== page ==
Politics & Media
Jul 21, 2021, 05:57AM

Protest and Contest

The fight to define rebel crowds, from Cuba to Hong Kong.

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Every time there are crowds of protestors in a foreign land, there’s a rush of U.S. commentators hoping to spin your perceptions of the protests’ purpose and meaning—not so much for or against the protestors as in favor of the U.S. commentators’ own political agendas.

In last week’s column, I mentioned the odd spectacle of The New York Times correctly calling (some of) Cuba’s current wave of protests “anti-government” while Fox News (and libertarian Anthony Fisher) were uncharacteristically eager to tamp down the implications of the protests, their rough consensus being that the protestsmight be anti-communist but were not per se anti-government, as if it makes much sense to split hairs about that in a place like communist-run Cuba.

The bland Biden administration initially appeared to endorse the view that the protests were narrow in scope—objecting to COVID lockdowns, COVID spread, and shortages—but the administration has since, to its credit, clarified that (some of) the protests are both anti-government and anti-communism and that communism—and socialism to boot—are failing systems. Good for Biden.

But a wave of lefty academics on Twitter was quick to assert that the real meaning of the protests (as supposedly attested by a few flags and placards in the crowds) is pro-communist (at least one big rally has been) and that the problem with the current Cuban regime is that it hasn’t held true to the principles of the revolution. The tweeters can hope that’s true, and you can’t blame them for spotting the flags and slogans they prefer, but keep in mind that rebellious crowds often express their outrage in the language of the current regime, even if they don’t particularly want that regime sticking around. It gives them a sort of common language and decreases their odds of getting shot.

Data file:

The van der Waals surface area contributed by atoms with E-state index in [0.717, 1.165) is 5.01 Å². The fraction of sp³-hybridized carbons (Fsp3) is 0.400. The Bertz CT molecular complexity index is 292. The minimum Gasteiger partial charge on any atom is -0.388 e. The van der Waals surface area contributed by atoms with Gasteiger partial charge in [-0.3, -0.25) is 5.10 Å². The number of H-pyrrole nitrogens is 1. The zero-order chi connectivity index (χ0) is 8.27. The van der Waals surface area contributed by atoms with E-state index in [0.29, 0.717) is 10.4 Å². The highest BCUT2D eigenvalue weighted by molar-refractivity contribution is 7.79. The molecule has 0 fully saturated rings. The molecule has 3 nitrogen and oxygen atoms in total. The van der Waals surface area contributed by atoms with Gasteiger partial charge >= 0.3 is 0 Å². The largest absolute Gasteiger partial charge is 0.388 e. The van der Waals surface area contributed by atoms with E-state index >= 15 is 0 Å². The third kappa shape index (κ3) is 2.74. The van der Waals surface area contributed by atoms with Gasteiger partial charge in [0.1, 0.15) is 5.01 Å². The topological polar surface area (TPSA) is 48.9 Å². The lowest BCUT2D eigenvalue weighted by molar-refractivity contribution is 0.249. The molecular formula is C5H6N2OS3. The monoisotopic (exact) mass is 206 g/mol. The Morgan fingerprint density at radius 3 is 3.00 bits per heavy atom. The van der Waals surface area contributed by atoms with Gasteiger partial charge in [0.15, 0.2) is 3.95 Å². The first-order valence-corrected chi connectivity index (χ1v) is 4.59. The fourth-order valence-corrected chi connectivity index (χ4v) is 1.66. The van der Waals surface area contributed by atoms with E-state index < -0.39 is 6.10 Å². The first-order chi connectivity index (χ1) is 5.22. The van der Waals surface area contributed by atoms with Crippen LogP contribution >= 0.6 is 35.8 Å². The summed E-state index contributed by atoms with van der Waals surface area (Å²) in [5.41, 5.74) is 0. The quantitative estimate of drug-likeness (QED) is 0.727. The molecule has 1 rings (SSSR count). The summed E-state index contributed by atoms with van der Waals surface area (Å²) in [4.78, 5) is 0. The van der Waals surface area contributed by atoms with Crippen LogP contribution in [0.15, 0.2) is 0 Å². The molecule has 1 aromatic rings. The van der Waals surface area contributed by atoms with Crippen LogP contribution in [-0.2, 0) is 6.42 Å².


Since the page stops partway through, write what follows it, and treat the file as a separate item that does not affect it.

The Tiananmen Square protests of 1989 in China were a jumble of pro-democracy denunciations of the Communist Party and almost-Maoist-sounding accusations that the Party had betrayed the core precepts of Marxism and thus fallen into corruption. Accusations of hypocrisy are powerful stuff for protest purposes, even when the protestors wouldn’t necessarily like consistent adherence to the principles being violated. The Tiananmen protestors abutted thoroughly Chinese calls for social democracy to the occasional U.S.-friendly Statue of Liberty symbol, and (to the bafflement of some leftists) there have been American flags amidst the Cuban protestors, too.

Confusion on the left shouldn’t be taken as a sweeping endorsement of the U.S. government’s policies toward Cuba, either, which at the moment include a wrongheaded triple-whammy of economic blockade, patrol boats preventing refugee emigration, and the occasional very-quiet murmur in favor of military intervention (which coincidentally or not might be made easier by the toppling of the nearby government of Haiti by what appear to be fighters trained in Colombia with U.S. aid partly during Haiti-molesting Bill Clinton’s presidency). None of those policies are libertarian or market-friendly.

If journalism is, as they say, the first draft of history, that first draft is a mess compared to what tends to solidify in the history books years later, isn’t it? For now, you can choose among major media telling you the Cuba protests are anti-government, pro-government, anti-communist, pro-communist, anti-U.S.-blockade, or a purely internal matter depending on your political preferences, especially if you steer clear of uncertainty and nuance.